Add Capacity, Improve Sustainability Through Route Optimization

Taking miles out of your supply chain network can help you reach your sustainability goals

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Increasing efficiency to take miles out of a network can free up capacity and boost sustainability by reducing fuel use and cutting carbon emissions. Finding inefficiencies typically starts with examining data, reviewing business rules and evaluating equipment.

"Taking miles out is about saving money, but more and more of our customers have specific carbon-reduction goals, so it is more top of mind than it used to be," said Amy Ilyes, vice president of logistics engineering for Penske Logistics.

Penske approaches efficiency in several ways, including routing and overall network design. "We'll usually have different levers we can pull when we do an analysis. We may do one scenario where we change the time windows, one where we consolidate orders across days of the week, and one where we change the size of the trailer," Ilyes said. "Our software also considers historic traffic patterns and is aware of areas where the vehicle reduces speed."

Optimization starts with gathering information on current routes and creating a baseline. "We have a variety of tools and computer models to optimize their routes, and we'll use these tools to develop optimized routes," Ilyes said. "Optimization typically reduces miles and driver hours worked. We then develop an optimal schedule with the number of drivers needed to run those routes and the number of tractors and trailers."

If companies have multiple stops per route, such as five or more, Penske will review the optimal sequence of those stops. "We have a simulation of the events that occur on the route, and we know when we need to make the deliveries and where the slack time in the route occurs. It is a puzzle. As you shift around the routes, you can reduce the number of resources," Ilyes said.

Business rules also contribute to efficiency. "If a customer is open to changing some of their business rules, then generally we can find savings as well," Ilyes said.

For example, in the retail industry, stores may have a limited window in which they accept deliveries. "If the customer decided to widen that and allow a longer time period to make the deliveries, we usually can come up with more efficient routes and maximize resources," Ilyes said.

Another option could be moving to larger equipment. "It may be that right now you have 48-foot trailers, and maybe there is an opportunity to go to 53-foot trailers. Usually, to be more efficient, we go bigger," Ilyes said, adding that with the shortage of drivers, some customers have asked for routing designs using straight trucks so they can hire Class B drivers. "In that case, you might be less efficient, but you have an underlying issue that forces you to consider it."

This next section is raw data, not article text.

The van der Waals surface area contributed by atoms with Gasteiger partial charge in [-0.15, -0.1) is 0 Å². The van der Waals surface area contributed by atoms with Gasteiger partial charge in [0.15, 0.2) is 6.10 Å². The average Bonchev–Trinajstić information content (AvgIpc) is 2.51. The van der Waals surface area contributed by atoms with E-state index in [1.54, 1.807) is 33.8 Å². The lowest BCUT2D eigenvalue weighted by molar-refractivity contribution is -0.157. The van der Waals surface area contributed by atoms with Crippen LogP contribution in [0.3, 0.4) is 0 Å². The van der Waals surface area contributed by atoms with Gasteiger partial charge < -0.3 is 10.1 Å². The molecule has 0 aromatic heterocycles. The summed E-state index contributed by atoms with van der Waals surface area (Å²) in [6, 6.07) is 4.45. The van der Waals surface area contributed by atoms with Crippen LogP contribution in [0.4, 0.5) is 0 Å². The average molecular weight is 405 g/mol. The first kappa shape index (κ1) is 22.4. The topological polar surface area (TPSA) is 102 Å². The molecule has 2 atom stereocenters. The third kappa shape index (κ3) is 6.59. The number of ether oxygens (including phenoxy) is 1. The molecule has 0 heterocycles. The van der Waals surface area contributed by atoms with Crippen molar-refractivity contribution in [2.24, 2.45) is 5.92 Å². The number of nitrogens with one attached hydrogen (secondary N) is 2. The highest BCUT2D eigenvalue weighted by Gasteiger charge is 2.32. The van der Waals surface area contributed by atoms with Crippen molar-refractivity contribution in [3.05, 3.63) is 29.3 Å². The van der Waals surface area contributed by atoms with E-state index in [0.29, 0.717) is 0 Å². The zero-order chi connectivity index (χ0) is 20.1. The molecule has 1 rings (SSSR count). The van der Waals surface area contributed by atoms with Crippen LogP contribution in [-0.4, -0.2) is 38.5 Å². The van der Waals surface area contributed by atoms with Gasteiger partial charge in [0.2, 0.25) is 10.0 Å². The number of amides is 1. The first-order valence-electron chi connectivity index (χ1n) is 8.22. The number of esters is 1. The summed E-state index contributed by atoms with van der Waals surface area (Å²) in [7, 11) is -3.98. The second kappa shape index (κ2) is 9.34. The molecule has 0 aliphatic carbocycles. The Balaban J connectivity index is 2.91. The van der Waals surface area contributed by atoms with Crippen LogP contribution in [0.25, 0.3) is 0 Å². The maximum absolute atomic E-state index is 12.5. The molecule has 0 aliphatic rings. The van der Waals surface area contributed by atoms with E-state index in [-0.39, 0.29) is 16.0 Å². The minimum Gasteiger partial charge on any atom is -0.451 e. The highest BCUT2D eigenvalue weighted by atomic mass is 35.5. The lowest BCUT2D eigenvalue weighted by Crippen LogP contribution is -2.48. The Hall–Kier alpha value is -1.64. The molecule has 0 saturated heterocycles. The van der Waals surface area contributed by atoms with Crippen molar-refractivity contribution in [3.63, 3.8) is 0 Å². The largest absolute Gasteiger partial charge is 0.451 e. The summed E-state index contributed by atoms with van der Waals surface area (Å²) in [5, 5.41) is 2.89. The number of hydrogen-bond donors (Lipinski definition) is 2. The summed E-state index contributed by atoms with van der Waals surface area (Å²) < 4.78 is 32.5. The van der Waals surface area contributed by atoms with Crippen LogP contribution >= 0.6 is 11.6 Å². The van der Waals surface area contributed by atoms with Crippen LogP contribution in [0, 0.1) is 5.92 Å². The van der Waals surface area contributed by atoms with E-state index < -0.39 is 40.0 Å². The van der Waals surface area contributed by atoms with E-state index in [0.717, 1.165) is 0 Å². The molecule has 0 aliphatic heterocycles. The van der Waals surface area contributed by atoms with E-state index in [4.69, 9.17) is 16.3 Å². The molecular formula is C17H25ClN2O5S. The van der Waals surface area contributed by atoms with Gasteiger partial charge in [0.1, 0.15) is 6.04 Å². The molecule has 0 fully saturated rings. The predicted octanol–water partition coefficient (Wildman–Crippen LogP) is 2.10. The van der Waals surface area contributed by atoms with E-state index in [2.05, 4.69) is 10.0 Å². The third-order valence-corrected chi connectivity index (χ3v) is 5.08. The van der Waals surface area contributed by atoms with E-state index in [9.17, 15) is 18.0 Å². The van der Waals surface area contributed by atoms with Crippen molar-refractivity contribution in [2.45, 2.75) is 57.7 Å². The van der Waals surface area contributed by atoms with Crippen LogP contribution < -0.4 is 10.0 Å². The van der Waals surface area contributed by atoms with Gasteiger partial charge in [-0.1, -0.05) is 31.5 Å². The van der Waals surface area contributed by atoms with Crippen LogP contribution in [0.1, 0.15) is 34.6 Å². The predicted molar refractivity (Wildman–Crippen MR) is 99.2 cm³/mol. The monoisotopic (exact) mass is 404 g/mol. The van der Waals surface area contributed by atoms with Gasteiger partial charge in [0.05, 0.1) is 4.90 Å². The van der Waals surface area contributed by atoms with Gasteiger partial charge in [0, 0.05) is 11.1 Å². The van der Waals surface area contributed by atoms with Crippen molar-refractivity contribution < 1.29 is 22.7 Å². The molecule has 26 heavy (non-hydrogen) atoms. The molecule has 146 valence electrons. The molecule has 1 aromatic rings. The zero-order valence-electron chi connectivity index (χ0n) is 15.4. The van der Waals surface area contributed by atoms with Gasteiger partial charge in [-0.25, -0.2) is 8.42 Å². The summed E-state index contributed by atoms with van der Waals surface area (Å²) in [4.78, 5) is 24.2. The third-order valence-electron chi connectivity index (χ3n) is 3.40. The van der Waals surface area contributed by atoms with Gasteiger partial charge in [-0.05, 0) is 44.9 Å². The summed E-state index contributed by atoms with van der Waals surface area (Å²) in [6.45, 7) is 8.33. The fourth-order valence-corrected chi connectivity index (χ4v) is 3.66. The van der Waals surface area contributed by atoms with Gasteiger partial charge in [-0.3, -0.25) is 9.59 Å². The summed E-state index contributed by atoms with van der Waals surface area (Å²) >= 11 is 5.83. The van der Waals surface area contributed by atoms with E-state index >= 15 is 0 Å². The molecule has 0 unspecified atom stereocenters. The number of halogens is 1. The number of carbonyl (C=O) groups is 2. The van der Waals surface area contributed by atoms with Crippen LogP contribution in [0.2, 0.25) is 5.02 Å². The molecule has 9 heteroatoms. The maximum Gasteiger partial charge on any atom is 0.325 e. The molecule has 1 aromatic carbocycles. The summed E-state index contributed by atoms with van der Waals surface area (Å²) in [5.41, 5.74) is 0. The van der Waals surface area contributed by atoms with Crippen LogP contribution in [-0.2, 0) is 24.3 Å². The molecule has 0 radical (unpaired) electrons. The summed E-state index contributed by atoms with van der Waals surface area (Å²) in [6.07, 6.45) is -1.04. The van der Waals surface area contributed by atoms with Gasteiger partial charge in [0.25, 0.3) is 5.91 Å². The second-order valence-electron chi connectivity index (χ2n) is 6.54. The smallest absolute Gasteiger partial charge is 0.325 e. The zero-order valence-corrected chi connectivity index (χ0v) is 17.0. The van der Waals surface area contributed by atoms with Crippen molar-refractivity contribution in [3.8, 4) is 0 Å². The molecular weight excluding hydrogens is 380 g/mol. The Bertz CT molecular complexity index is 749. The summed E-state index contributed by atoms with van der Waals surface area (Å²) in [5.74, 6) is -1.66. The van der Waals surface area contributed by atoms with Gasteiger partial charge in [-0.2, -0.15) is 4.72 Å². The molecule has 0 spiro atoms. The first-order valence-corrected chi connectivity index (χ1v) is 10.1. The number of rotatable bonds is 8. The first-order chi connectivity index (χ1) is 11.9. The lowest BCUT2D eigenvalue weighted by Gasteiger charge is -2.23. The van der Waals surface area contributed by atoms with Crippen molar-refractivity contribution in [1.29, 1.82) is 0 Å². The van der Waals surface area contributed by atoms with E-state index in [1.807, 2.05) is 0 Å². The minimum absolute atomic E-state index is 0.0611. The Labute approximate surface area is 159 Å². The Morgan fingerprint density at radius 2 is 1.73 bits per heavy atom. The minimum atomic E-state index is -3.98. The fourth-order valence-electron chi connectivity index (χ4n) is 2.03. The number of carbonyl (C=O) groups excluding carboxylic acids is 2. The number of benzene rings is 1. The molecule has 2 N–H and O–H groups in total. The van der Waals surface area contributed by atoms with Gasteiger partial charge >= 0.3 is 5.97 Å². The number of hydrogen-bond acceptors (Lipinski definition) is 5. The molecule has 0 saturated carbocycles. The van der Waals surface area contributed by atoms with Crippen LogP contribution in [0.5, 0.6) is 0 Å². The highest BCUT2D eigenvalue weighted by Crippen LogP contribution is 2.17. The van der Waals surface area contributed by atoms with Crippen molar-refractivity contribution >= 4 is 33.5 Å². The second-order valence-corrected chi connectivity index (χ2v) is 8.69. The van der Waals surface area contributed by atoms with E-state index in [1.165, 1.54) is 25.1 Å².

There is also an ongoing desire to fill empty miles. "We have a lot of freight that we manage besides our dedicated operations, and we have a backhaul solution to help fill miles. Usually, when we're putting together any design, we look at backhaul as a cost savings for the shipper," Ilyes said.

Another cost savings opportunity is ensuring inventory is in the right place, so shippers aren't adding miles. "You don't want to be shipping an order from California to a customer on the East Coast when there is a distribution center in the East," Ilyes said, adding that Penske can work with customers on long-term network design. "We can create a five-year outlook and help shippers design a strategic plan."

Supply chains have experienced significant challenges over the past two years, and many companies have had to forgo long- and even short-term planning projects as they focus on the day-to-day challenges of securing capacity and keeping up with shifting consumer demands.

However, according to the 2022 Annual Third-Party Logistics Study, a valuable component of the recovery process will be the assessment of opportunities for innovation and improvement to create value for the end-user customers and consumers. Ilyes said it is beneficial for companies to uncover efficiencies where they can, and this is the ideal time to optimize a network to help minimize current challenges and create a long-term strategy.

However, a valuable component of the recovery process will be the assessment of opportunities for innovation and improvement to create value for the end-user customers and consumers.

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